All-Ireland Senior Club Camogie final: Slaughtneil's sights set on treble

Slaughtneil joint-captain Siobhan Bradley is aiming to lift the Bill & Agnes Carroll Cup on Sunday
Slaughtneil joint-captain Siobhan Bradley is aiming to lift the Bill & Agnes Carroll Cup on Sunday
All-Ireland Senior Club Camogie final: Slaughtneil v St Martin's
Venue: Croke Park, Dublin Date: Sunday, 3 March Throw-in: 15:30 GMT
Coverage: Live coverage on the BBC Sport website

The first weekend in March is fast becoming a standing date in the Slaughtneil diary.

The Derry club are playing in their third consecutive All-Ireland Senior Camogie final and go into Sunday's decider as hot favourites.

All that's standing between them and a third straight All-Ireland title is St Martin's, a Wexford side making their Croke Park debut.

For Slaughtneil, the tables have turned - three years ago, they were the team who fought their way to a first ever club camogie final.

They won at the first time of asking, beating Galway outfit Sarsfields by two points.

Every camogie journalist would say that Slaughtneil's well-worn road to finals gives the Emmetts the edge but joint-captain Siobhan Bradley is taking nothing for granted.

"Certainly we have produced a standard, we've worked really hard to be where we are," she said.

Slaughtneil players close in on Ardrahan forward Cliodhna Walsh on their way to victory over the Galway side in the All-Ireland semi-final last month
Slaughtneil players close in on Ardrahan forward Cliodhna Walsh on their way to victory over the Galway side in the All-Ireland semi-final last month

"There are teams just behind us and St Martin's are matching us at the minute. It's going to make for a really exciting All-Ireland final."

Just like St Martin's, some of the fresh faces coming through in the Slaughtneil panel will have their first outing in Croke Park, with last year's final played in Clones after the game was twice delayed because of bad weather.

Bradley added: "Obviously, there will be nerves. It's about remaining grounded going into this game. We aren't getting involved in the hype going on outside the camp."

The hype around this team and the club of Slaughtneil is understandable.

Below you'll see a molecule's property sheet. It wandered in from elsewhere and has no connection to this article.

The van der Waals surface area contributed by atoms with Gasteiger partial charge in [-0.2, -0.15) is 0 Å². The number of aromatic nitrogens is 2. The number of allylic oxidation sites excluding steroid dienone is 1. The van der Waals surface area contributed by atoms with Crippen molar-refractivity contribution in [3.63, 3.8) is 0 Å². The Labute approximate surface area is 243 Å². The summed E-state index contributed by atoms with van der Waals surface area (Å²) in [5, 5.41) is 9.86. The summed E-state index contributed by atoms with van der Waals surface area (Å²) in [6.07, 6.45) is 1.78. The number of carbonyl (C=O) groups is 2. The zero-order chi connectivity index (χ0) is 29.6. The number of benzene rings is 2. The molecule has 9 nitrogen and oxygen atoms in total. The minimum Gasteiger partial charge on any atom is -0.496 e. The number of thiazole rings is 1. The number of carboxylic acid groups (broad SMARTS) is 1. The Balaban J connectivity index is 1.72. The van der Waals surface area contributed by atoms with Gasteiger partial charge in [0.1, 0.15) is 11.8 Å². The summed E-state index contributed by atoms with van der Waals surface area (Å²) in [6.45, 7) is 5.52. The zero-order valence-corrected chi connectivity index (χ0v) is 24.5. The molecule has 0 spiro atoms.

They have ripped up the record books when it comes to club competition in Ulster.

In 2016, Slaughtneil became the first club to win provincial titles in Gaelic football, hurling and camogie in the same year.

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Slaughtneil Camogs celebrate back-to-back All-Ireland Camogie titles

The club did it again in 2017 with the senior teams clinching provincial success in all three codes.

Success is now synonymous with Slaughtneil and no team has reached bigger heights than the camógs.

The old adage goes that success breeds success and Slaughtneil have big numbers in their underage programmes, with plenty of camogie's future stars first picking up a hurl having been inspired by the senior girls.

When it's pointed out that some of the younger players won't know any different and must think that the club makes the All-Ireland final every year, Bradley laughs.

"The nights that we come back to the hall after winning championships, it's amazing to see their delighted faces and how much it means to them.

"Hopefully, they come through the generations and will be standing on that stage as well."

What's the secret to Slaughtneil success?

When it comes to the team talk before Slaughtneil run out on the Croke Park pitch, Bradley will be helped by co-captain Gráinne Ní Chatháin.

Even after back-to-back finals, Ní Chatháin says they never expected to be vying for a third title on the bounce.

"We never thought that at the start of this year to be where we are now.

"We've put in a lot of work but to get to our third All-Ireland final in a row is unbelievable."

What has puzzled camogie teams and their coaches for the past few years is the secret to Slaughtneil's run of form.

A familiar scene in recent years as Slaughtneil manager Damian McEldowney and the squad celebrate a title success
A familiar scene in recent years as Slaughtneil manager Damian McEldowney and the squad celebrate a title success

St Martin's will have spent the lead up to the final analysing coverage of Slaughtneil's games against Ulster rivals Loughgiel and Galway champions Ardrahan.

Manager Damian McEldowney has his playbook clutched tightly to his chest but will Slaughtneil be switching up their tactics for the final?

"I'm a firm believer in if it isn't broken, don't fix it", says McEldowney.

"We've trained the way we normally do, we've prepared for matches the way we always have. Nothing is out of the ordinary.

"It's worked so far, we just need to get through one more game."

Community preparing for Croke Park trip

With breakfasts organised and buses booked, the parish of Slaughtneil is buzzing ahead of another big day out for the south Derry club.

Turning off the Glenshane Road, you see the maroon and white flags flying long before you reach the townland in the foothills of the Carntogher mountain.

"I'm looking forward to it. I was never much of a hurler myself - I never dreamt of getting on the Croke Park pitch so to do it as the manager of these girls is very special.

"When you get to this stage, you just want to get out and play the game."

With so many county, provincial and All-Ireland titles behind them, the trophy cabinet is bound to be crowded and only time will tell if the Bill & Agnes O'Carroll trophy will be calling Slaughtneil home for one more year.

"We'll have that thought on standby. We don't want to take our eye off the ball and start thinking we have anything won already," adds McEldowney.

"We'll make room if it's coming up the road with us."